Save the endangered nature with your urban garden


Are you also saddened by the extinction of various species of plants?  Turn over your urban garden into a paradise for rare plants, says Harro de Jong.

Recently in a small, flourishing shady garden in Arnhem the Boswalstro grows a plant that in the Netherlands has been officially extinct for decades in the wild. The plant is from a bag of forest-seed mixture, ordered through the internet for €5.50.  .
Around the Boswalstro there are other very rare forest plants such as Avens, protected Tongue Fern as well as Soft and Rigid Needle Boating, species of the category 'very rare' on the Red List of plants that have vanished in the Netherlands. These plants come from the nursery, where you - if you search - can just buy almost all endangered species in the Netherlands.  

The endangered plants from this garden are spreading across the city. Scattered here and there the Avens shoot up between the paving stones. The moist, calcareous joints in brick walls are excellent locations for the ferns.

There is hope for people who do not live in the fearful anticipation of seeing the extinction of many species and who expect little from the government in this field. You can save the endangered plant(s) with your own urban garden.

With its extremely varied, man-made conditions, with extreme microclimates, wet and dry patches, artificial rock formations, vast landscapes and small hedges the city offers numerous very attractive living conditions, (conditions which are rare now outside the city) for these finicky plants.


Rare plants are not really mobile and therefore move less easily than animals like the fox, the hawk and the peregrine falcon that are rapidly conquering the town on their own, following the earlier urbanized blackbird, heron and homebody. It is especially with the introduction of those plants into the undiscovered habitats that the ecotope "the city" has to offer which will greatly help your gardening.  The conquest of city landscapes by nature can be unexpectedly spectacular as at the Military Base at Soesterberg teaches us which was in the news last year. From the surrounding forests the bladder fern settled in the shade of hundreds of redundant military vehicles that were waiting to be sold. The number of ferns ran at up to 10,000 - 95% of the entire Dutch fern population! This hindered the movement and then sale of the vehicles. This was only possible after a €22,000 euro rescue plan was initiated to move 300 of these rare ferns elsewhere. For the same amount you simply could have ordered ten thousand ferns at the grower.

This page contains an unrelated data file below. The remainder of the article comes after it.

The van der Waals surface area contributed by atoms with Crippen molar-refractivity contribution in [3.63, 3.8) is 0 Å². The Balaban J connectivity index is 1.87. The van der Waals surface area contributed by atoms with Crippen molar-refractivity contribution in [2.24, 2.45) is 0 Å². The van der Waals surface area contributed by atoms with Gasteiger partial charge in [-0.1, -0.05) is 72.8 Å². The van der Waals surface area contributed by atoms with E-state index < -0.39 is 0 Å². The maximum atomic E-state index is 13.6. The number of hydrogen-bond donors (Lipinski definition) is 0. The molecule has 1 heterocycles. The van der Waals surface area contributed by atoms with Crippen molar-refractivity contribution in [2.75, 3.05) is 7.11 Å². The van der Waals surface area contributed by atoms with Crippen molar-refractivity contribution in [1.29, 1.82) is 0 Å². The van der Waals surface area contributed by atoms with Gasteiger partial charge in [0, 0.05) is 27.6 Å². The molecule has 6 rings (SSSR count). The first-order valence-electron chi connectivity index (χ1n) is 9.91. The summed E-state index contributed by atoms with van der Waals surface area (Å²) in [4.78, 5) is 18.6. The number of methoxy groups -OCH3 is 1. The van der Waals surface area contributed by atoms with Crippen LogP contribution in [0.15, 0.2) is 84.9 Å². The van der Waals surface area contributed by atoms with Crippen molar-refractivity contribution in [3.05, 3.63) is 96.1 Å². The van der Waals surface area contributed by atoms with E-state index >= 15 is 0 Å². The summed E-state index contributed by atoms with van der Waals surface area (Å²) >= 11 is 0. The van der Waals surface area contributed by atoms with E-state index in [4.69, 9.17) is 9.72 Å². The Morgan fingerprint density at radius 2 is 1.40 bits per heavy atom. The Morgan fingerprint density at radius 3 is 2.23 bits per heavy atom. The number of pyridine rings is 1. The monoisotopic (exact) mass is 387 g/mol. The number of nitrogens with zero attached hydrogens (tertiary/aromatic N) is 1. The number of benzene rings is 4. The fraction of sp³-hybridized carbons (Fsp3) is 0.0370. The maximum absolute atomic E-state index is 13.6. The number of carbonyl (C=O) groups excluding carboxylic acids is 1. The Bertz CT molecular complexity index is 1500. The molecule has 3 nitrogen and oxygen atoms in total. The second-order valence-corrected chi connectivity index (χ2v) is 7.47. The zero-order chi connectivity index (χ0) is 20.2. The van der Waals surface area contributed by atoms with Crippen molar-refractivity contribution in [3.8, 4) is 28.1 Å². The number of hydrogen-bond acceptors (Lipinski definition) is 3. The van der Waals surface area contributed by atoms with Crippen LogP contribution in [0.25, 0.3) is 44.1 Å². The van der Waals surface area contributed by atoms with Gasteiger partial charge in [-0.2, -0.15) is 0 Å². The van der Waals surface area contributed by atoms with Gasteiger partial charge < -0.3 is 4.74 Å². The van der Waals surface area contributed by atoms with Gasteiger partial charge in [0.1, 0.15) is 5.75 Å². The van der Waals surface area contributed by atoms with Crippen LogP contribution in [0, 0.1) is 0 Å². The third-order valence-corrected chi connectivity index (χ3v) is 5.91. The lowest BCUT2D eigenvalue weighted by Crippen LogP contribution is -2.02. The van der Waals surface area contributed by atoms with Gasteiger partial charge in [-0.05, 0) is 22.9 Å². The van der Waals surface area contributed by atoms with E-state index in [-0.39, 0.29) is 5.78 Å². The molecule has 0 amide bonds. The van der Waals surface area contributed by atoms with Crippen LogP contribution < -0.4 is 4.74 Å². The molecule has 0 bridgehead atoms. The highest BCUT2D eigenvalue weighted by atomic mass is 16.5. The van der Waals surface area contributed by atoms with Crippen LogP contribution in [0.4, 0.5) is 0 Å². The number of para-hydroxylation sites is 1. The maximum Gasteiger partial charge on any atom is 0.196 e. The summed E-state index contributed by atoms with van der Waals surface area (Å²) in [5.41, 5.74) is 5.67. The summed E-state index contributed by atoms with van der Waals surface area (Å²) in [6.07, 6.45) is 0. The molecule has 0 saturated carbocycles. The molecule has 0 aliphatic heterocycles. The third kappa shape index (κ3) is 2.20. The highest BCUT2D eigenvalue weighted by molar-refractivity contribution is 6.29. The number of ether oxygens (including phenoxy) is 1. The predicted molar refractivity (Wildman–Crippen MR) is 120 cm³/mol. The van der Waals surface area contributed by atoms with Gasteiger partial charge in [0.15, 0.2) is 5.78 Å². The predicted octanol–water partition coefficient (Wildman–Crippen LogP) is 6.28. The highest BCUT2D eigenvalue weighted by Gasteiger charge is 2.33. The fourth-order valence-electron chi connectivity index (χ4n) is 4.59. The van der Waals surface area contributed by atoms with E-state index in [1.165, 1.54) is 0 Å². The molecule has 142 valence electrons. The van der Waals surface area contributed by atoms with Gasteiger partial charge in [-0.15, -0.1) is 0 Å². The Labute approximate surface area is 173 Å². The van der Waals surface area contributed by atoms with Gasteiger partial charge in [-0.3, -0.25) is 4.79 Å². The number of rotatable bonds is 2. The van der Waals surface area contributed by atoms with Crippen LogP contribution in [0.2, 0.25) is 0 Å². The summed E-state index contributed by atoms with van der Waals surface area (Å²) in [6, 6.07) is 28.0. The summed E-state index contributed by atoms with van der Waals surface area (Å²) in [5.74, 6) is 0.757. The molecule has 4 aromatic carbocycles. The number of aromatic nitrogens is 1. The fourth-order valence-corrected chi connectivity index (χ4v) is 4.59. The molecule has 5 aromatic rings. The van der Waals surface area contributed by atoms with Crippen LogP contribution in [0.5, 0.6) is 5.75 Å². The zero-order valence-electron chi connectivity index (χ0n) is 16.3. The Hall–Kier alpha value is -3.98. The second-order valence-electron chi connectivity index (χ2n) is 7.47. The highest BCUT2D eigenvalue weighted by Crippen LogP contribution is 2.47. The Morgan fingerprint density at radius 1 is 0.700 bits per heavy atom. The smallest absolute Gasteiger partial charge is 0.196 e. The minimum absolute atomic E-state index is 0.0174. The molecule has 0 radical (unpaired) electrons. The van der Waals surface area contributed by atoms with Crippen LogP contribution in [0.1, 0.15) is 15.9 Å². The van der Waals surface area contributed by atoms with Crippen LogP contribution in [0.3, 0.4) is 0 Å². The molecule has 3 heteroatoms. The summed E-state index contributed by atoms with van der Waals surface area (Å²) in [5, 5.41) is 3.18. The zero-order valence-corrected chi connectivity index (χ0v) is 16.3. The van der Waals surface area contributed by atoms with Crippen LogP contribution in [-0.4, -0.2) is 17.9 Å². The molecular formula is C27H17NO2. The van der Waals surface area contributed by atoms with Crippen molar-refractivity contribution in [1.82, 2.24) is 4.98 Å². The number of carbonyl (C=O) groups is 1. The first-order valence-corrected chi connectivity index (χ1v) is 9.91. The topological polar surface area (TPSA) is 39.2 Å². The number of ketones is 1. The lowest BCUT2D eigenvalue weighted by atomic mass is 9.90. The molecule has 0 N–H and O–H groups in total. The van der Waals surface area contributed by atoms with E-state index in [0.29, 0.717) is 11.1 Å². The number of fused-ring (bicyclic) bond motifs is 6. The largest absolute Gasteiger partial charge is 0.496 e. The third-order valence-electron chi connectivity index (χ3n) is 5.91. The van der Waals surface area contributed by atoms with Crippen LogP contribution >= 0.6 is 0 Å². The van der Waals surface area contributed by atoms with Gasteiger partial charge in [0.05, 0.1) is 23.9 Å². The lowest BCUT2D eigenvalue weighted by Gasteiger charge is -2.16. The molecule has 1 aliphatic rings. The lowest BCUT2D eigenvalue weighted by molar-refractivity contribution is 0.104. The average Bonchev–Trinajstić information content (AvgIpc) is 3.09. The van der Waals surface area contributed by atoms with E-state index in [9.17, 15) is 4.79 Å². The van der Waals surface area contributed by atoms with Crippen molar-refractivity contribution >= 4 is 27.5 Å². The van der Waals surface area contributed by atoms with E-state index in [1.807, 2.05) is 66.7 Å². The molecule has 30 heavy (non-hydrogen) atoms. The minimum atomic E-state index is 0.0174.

The spread of rare species is an annoyance to many people. They think it’s not "natural" and that it is simply gardening. In their eyes something natural excuses human involvement – but that word, natural area, is precisely the heart of this often fiercely heated discussion. One speaks of nature in terms of species, the other looks at the numbers of pristine areas. But what is pristine?  

The balance of plant and animal species that serves as a standard against which the decrease or increase of species is viewed is indeed the result of centuries: the small gardening in the agricultural sense of the old farms which have made our cultural landscape. This type of farm is gone, so now the nature organisations are gardening instead of the bygone crofters to keep the species in an equal balance.  .

If these rare species have to be planted anyway, why not plant them in your garden? Millions of homeowners are, in this case, the potential conservationists who together invest billions of hours and dollars in pampering their cherished types of plants and the removal of overly intrusive species.


The funny thing is: while nature organizations are pulling out exotic trees because they consider them weeds, we often do the exact opposite in our gardens and parks! Native plants (nature) are systematically exterminated as "weeds" in favour of the exotic and purebred plants from the garden center or DIY store. We seem to have forgotten what we can do with our own native plants, while these 'forgotten' regional plants naturally do beautifully here, by themselves, perfectly adapted to our climate and seasons. And they can capture the city, with special manmade ecotope that has barely been explored.


We often have difficulty with nature liking us. This is certainly suspicious. That would be considered sick. Were we not the bad guys? But flowers love people, so if you open up your gardens, balconies, roofs and gardens for the region bound-forgotten plants, the miraculous multiplication that took place at Soesterberg, Arnhem and also in your area can not be excluded. If so then the Red List could be soon abolished...